# How do you calculate the pH of 35.0-mL of 0.15M acetic acid?

• Eclair_de_XII
In summary, the initial concentration of the acetic acid solution is 0.15 M and the pH is 2.78. The subsequent calculations require the use of a titration curve calculator for a more accurate pH calculation.
Eclair_de_XII

## Homework Statement

"A 35.0-mL sample of 0.150 M acetic acid (CH3COOH) os titrated with 0.150 M NaOH solution. Calculate the pH after the following volumes of base have been added: (a) 0 mL, (b) 17.5 mL, (c) 34.5 mL, (d) 35.0 mL, (f) 50.0 mL."

## Homework Equations

Ka = [H+][A-]/[HA]
Ka = 1.8 ⋅ 10-5
x = ½(-b ± √(b2 - 4ac)
pH = -log[H+]
pH = 2.78 (from back of book)

## The Attempt at a Solution

0.15 mol/L ⋅ 1 L/1000 mL ⋅ 35.0 mL = 5.25 ⋅ 10-3 mol HAc
1.8 ⋅ 10-5 = (x)(x)/(5.25 ⋅ 10-3 - x)
x2 + 1.8 ⋅ 10-5x - 9.45 ⋅ 10-8 = 0
x = ½(-1.8 ⋅ 10-5 ± √3.24 ⋅ 10-10 - 37.8 ⋅ 10-8)
x = 2.99 ⋅ 10-4 mol H+

[H+] = (2.99 ⋅ 10-4 mol H+)/(0.0350 L) = 8.54 ⋅ 10-3 M
-log(8.54 ⋅ 10-3) = 2.069 ≠ 2.78

This is rather an unorthodox, and thus, unreliable method of finding the initial pH of the acetic acid solution. But I couldn't find any other way to do it... Could someone tell me if I'm doing this problem right?

You can't do equilibrium calculations using Ka (which is a concentration constant) and ignoring the concentrations. Why do you convert to number of moles, instead of using concentrations throughout the calculations?

Eclair_de_XII said:

## Homework Statement

"A 35.0-mL sample of 0.150 M acetic acid (CH3COOH) os titrated with 0.150 M NaOH solution. Calculate the pH after the following volumes of base have been added: (a) 0 mL, (b) 17.5 mL, (c) 34.5 mL, (d) 35.0 mL, (f) 50.0 mL."

## Homework Equations

Ka = [H+][A-]/[HA]
Ka = 1.8 ⋅ 10-5
x = ½(-b ± √(b2 - 4ac)
pH = -log[H+]
pH = 2.78 (from back of book)

## The Attempt at a Solution

0.15 mol/L ⋅ 1 L/1000 mL ⋅ 35.0 mL = 5.25 ⋅ 10-3 mol HAc
1.8 ⋅ 10-5 = (x)(x)/(5.25 ⋅ 10-3 - x)
x2 + 1.8 ⋅ 10-5x - 9.45 ⋅ 10-8 = 0
x = ½(-1.8 ⋅ 10-5 ± √3.24 ⋅ 10-10 - 37.8 ⋅ 10-8)
x = 2.99 ⋅ 10-4 mol H+

[H+] = (2.99 ⋅ 10-4 mol H+)/(0.0350 L) = 8.54 ⋅ 10-3 M
-log(8.54 ⋅ 10-3) = 2.069 ≠ 2.78

This is rather an unorthodox, and thus, unreliable method of finding the initial pH of the acetic acid solution. But I couldn't find any other way to do it... Could someone tell me if I'm doing this problem right?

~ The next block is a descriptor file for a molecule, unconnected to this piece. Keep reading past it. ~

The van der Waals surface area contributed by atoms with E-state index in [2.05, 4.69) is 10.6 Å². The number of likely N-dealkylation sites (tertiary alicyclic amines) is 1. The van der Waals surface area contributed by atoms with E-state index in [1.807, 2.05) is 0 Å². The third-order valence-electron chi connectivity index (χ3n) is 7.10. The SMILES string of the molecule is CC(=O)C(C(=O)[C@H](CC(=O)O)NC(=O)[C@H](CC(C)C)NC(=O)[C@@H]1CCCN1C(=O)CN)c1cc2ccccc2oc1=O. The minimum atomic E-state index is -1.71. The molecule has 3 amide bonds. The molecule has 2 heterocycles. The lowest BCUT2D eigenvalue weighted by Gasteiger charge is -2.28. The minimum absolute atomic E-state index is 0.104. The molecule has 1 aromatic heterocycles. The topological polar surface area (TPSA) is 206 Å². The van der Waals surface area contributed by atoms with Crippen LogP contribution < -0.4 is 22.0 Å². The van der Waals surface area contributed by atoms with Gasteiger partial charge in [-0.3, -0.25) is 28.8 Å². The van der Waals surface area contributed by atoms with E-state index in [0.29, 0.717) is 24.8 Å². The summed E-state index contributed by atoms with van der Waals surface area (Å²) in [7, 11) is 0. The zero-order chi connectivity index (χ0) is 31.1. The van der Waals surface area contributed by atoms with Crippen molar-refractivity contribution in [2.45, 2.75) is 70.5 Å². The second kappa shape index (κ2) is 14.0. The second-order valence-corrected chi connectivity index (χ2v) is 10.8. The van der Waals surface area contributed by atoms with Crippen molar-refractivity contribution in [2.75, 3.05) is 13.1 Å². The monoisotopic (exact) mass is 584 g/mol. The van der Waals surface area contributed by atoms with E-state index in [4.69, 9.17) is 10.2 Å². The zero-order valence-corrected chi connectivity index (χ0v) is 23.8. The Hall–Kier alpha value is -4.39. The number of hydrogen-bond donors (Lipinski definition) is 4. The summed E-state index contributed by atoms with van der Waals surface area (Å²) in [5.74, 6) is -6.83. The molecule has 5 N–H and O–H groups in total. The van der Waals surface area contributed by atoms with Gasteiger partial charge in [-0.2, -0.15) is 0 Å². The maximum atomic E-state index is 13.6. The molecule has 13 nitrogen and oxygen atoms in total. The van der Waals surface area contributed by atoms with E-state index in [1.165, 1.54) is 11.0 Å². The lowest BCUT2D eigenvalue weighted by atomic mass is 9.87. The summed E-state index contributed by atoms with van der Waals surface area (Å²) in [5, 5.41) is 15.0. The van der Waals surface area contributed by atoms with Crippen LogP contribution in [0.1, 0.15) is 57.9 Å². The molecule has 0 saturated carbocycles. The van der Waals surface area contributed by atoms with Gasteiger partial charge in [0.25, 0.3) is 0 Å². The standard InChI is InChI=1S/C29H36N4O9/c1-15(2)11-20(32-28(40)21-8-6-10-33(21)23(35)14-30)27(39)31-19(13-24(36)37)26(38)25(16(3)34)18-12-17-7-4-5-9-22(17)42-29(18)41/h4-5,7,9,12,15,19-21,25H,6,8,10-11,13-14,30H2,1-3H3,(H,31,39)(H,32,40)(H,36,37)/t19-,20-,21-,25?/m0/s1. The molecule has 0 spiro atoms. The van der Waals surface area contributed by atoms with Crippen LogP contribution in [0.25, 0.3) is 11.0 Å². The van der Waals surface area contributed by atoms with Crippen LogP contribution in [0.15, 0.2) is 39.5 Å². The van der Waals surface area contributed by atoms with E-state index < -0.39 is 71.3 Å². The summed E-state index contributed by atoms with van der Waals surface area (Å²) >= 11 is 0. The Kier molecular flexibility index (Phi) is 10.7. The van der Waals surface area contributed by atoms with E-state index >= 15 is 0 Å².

I don't think the approach is unorthodox except as below. I think there is only an arithmetical/algebraic mistake. Your square root is written without right bracketing and you have got wrong sign in the -4ac term. Probably you will get the right answer if you correct that.

Where it is not wrong but unorthodox is there is a bit of unnecessary calculation.

Orthodox would be to say that [H+] is very much smaller than total acid, and therefore you can approximate the denominator of your equilibrium equation by total acid concentration [HAc] = 0.15. Then your calculation reduces to taking a square root rather than solving a quadratic. Do it both ways and you will see they are close. You can if you wish, with benefit, look into the algebra and see why.

The point is this: all this family of problems (the most frequent single one on this part of this forum) are solved using a handful of principles: mass conservation, charge conservation, equilibrium laws, I think that's all... plus use of approximations. Don't think of it as Important Laws and then, oh yes, also get rough answer quicker if approximate. No, the appropriate approximations, understanding them, and how to use them and why and when and how good and sufficient they may be depending on situations, is an essential part of what you have to think about, grasp and learn!

In most cases if you have a quadratic or higher equation you have missed a possibility of approximation. (Of course if the physical nature of the problem requires it, e.g. some equilibria with two protonation etc. polynomials may be of the essence.)

epenguin said:
Probably you will get the right answer if you correct that.

I think he will not - units are wrong. Using number of moles instead of concentrations works when the volumes cancel out, like $\frac {C_1}{C_2} = \frac {n_1}{n_2}$, but here we have $\frac {C_1^2}{C_2} = \frac {n_1^2}{V\times n_2} \neq \frac {n_1^2}{n_2}$.

I admit I have not checked numbers, but the logic looks faulty.

Okay, I'll try using concentration instead of moles.

So I thought the answer was more complicated than it seemed. I just used the initial concentration, and used the "x-is-small" approximation.

1.8 ⋅ 10-5 = (x)(x)/(0.15 - x)
1.8 ⋅ 10-5 = (x)(x)/(0.15)
2.7 ⋅ 10-6 = x2
x = 0.00164
-log[H+] = 2.78

Now to figure out the rest of the problem...

## 1. What is the formula for calculating pH?

The formula for calculating pH is pH = -log[H+], where [H+] represents the concentration of hydrogen ions in moles per liter.

## 2. How do you determine the concentration of hydrogen ions in a solution?

To determine the concentration of hydrogen ions, you can use the formula [H+] = 10^-pH, where pH is the measured pH value of the solution.

## 3. What is the pKa value of acetic acid?

The pKa value of acetic acid is 4.76.

## 4. How do you calculate the concentration of acetic acid in moles per liter?

To calculate the concentration of acetic acid, you can use the formula [acid] = [H+] * Ka, where [H+] is the concentration of hydrogen ions and Ka is the acid dissociation constant for acetic acid.

## 5. What is the pH of a 35.0-mL 0.15M acetic acid solution?

The pH of a 35.0-mL 0.15M acetic acid solution can be calculated by first determining the concentration of acetic acid in moles per liter, using the formula [acid] = [H+] * Ka. Then, use the formula pH = -log[H+] to calculate the pH value.

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